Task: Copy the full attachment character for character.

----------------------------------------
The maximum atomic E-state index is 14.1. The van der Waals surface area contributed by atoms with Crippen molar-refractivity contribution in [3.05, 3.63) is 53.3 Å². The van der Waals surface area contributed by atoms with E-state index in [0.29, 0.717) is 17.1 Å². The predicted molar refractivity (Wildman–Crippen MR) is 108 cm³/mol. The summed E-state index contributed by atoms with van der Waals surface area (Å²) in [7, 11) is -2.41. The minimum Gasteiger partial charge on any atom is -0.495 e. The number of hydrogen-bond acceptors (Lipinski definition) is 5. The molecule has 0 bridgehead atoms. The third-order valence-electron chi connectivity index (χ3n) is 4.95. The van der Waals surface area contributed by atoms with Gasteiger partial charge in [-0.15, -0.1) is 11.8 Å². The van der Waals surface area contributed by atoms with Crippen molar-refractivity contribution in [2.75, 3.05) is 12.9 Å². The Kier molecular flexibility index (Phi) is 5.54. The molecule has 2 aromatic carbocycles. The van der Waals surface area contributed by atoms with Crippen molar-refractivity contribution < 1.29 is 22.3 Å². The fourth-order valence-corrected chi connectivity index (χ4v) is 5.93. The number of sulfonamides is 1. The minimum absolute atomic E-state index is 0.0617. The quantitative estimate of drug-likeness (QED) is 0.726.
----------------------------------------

The maximum atomic E-state index is 14.1. The van der Waals surface area contributed by atoms with Crippen molar-refractivity contribution in [3.05, 3.63) is 53.3 Å². The van der Waals surface area contributed by atoms with E-state index in [0.29, 0.717) is 17.1 Å². The predicted molar refractivity (Wildman–Crippen MR) is 108 cm³/mol. The summed E-state index contributed by atoms with van der Waals surface area (Å²) in [7, 11) is -2.41. The minimum Gasteiger partial charge on any atom is -0.495 e. The number of hydrogen-bond acceptors (Lipinski definition) is 5. The molecule has 0 bridgehead atoms. The third-order valence-electron chi connectivity index (χ3n) is 4.95. The van der Waals surface area contributed by atoms with Gasteiger partial charge in [-0.15, -0.1) is 11.8 Å². The van der Waals surface area contributed by atoms with Crippen molar-refractivity contribution in [2.75, 3.05) is 12.9 Å². The Kier molecular flexibility index (Phi) is 5.54. The molecule has 2 aromatic carbocycles. The van der Waals surface area contributed by atoms with Crippen molar-refractivity contribution < 1.29 is 22.3 Å². The fourth-order valence-corrected chi connectivity index (χ4v) is 5.93. The number of sulfonamides is 1. The minimum absolute atomic E-state index is 0.0617. The quantitative estimate of drug-likeness (QED) is 0.726.